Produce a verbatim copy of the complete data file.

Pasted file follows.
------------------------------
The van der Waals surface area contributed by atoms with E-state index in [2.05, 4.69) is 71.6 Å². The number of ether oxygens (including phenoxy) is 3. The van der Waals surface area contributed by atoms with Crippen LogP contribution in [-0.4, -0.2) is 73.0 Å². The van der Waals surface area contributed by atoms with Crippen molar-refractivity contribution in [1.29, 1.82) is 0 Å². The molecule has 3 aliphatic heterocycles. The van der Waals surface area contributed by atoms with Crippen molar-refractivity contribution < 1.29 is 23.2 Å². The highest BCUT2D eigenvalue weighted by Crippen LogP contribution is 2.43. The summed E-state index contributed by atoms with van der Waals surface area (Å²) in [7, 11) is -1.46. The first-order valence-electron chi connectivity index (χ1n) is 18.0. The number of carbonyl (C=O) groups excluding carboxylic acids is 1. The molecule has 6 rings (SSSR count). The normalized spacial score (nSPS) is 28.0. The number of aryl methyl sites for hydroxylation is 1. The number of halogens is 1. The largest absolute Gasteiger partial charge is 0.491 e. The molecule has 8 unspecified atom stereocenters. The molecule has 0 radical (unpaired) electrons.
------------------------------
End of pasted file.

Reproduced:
The van der Waals surface area contributed by atoms with E-state index in [2.05, 4.69) is 71.6 Å². The number of ether oxygens (including phenoxy) is 3. The van der Waals surface area contributed by atoms with Crippen LogP contribution in [-0.4, -0.2) is 73.0 Å². The van der Waals surface area contributed by atoms with Crippen molar-refractivity contribution in [1.29, 1.82) is 0 Å². The molecule has 3 aliphatic heterocycles. The van der Waals surface area contributed by atoms with Crippen molar-refractivity contribution < 1.29 is 23.2 Å². The highest BCUT2D eigenvalue weighted by Crippen LogP contribution is 2.43. The summed E-state index contributed by atoms with van der Waals surface area (Å²) in [7, 11) is -1.46. The first-order valence-electron chi connectivity index (χ1n) is 18.0. The number of carbonyl (C=O) groups excluding carboxylic acids is 1. The molecule has 6 rings (SSSR count). The normalized spacial score (nSPS) is 28.0. The number of aryl methyl sites for hydroxylation is 1. The number of halogens is 1. The largest absolute Gasteiger partial charge is 0.491 e. The molecule has 8 unspecified atom stereocenters. The molecule has 0 radical (unpaired) electrons.